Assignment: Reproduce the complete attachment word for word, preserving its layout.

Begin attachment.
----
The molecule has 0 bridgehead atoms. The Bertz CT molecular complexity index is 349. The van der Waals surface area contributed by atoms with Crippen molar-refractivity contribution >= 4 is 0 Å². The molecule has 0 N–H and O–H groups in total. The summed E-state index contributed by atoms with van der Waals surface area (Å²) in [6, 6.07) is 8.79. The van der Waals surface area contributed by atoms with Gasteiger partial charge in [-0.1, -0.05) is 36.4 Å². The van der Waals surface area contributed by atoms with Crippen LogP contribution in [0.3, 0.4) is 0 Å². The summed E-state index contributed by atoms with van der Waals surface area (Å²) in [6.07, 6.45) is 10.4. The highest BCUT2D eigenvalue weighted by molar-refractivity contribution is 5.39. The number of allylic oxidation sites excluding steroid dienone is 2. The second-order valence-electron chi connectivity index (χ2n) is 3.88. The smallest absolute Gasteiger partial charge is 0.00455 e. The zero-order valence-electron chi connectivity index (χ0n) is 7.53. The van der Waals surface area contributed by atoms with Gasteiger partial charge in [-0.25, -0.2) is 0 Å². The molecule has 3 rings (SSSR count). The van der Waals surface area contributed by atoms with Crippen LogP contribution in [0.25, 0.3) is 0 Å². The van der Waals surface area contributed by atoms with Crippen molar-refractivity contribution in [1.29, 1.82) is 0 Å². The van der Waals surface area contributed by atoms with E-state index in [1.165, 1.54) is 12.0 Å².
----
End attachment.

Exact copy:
The molecule has 0 bridgehead atoms. The Bertz CT molecular complexity index is 349. The van der Waals surface area contributed by atoms with Crippen molar-refractivity contribution >= 4 is 0 Å². The molecule has 0 N–H and O–H groups in total. The summed E-state index contributed by atoms with van der Waals surface area (Å²) in [6, 6.07) is 8.79. The van der Waals surface area contributed by atoms with Gasteiger partial charge in [-0.1, -0.05) is 36.4 Å². The van der Waals surface area contributed by atoms with Crippen LogP contribution in [0.3, 0.4) is 0 Å². The summed E-state index contributed by atoms with van der Waals surface area (Å²) in [6.07, 6.45) is 10.4. The highest BCUT2D eigenvalue weighted by molar-refractivity contribution is 5.39. The number of allylic oxidation sites excluding steroid dienone is 2. The second-order valence-electron chi connectivity index (χ2n) is 3.88. The smallest absolute Gasteiger partial charge is 0.00455 e. The zero-order valence-electron chi connectivity index (χ0n) is 7.53. The van der Waals surface area contributed by atoms with Gasteiger partial charge in [-0.25, -0.2) is 0 Å². The molecule has 3 rings (SSSR count). The van der Waals surface area contributed by atoms with Crippen LogP contribution in [0.25, 0.3) is 0 Å². The van der Waals surface area contributed by atoms with Crippen molar-refractivity contribution in [1.29, 1.82) is 0 Å². The van der Waals surface area contributed by atoms with E-state index in [1.165, 1.54) is 12.0 Å².